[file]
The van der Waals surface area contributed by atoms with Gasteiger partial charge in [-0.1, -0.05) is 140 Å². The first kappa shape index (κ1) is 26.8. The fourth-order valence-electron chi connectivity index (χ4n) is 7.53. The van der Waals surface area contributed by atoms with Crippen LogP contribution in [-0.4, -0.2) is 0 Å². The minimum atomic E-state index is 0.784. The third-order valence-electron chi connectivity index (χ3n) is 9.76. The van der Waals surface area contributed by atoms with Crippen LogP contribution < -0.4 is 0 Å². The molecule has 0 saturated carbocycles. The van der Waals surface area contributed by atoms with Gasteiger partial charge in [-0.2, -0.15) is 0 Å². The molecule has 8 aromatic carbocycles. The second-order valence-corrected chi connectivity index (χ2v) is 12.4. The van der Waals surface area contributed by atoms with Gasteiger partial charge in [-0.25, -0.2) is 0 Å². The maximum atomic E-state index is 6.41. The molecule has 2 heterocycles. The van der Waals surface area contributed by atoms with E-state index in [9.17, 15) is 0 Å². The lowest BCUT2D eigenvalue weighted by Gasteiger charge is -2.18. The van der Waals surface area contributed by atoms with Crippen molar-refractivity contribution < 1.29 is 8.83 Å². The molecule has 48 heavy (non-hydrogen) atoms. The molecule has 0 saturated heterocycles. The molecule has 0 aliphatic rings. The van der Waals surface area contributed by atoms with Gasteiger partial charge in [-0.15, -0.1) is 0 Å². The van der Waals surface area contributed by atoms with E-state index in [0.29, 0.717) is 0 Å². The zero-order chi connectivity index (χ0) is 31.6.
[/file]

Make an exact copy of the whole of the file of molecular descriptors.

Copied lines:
The van der Waals surface area contributed by atoms with Gasteiger partial charge in [-0.1, -0.05) is 140 Å². The first kappa shape index (κ1) is 26.8. The fourth-order valence-electron chi connectivity index (χ4n) is 7.53. The van der Waals surface area contributed by atoms with Crippen LogP contribution in [-0.4, -0.2) is 0 Å². The minimum atomic E-state index is 0.784. The third-order valence-electron chi connectivity index (χ3n) is 9.76. The van der Waals surface area contributed by atoms with Crippen LogP contribution < -0.4 is 0 Å². The molecule has 0 saturated carbocycles. The van der Waals surface area contributed by atoms with Gasteiger partial charge in [-0.2, -0.15) is 0 Å². The molecule has 8 aromatic carbocycles. The second-order valence-corrected chi connectivity index (χ2v) is 12.4. The van der Waals surface area contributed by atoms with Gasteiger partial charge in [-0.25, -0.2) is 0 Å². The maximum atomic E-state index is 6.41. The molecule has 2 heterocycles. The van der Waals surface area contributed by atoms with E-state index in [9.17, 15) is 0 Å². The lowest BCUT2D eigenvalue weighted by Gasteiger charge is -2.18. The van der Waals surface area contributed by atoms with Crippen molar-refractivity contribution < 1.29 is 8.83 Å². The molecule has 48 heavy (non-hydrogen) atoms. The molecule has 0 saturated heterocycles. The molecule has 0 aliphatic rings. The van der Waals surface area contributed by atoms with Gasteiger partial charge in [-0.15, -0.1) is 0 Å². The van der Waals surface area contributed by atoms with E-state index in [0.29, 0.717) is 0 Å². The zero-order chi connectivity index (χ0) is 31.6.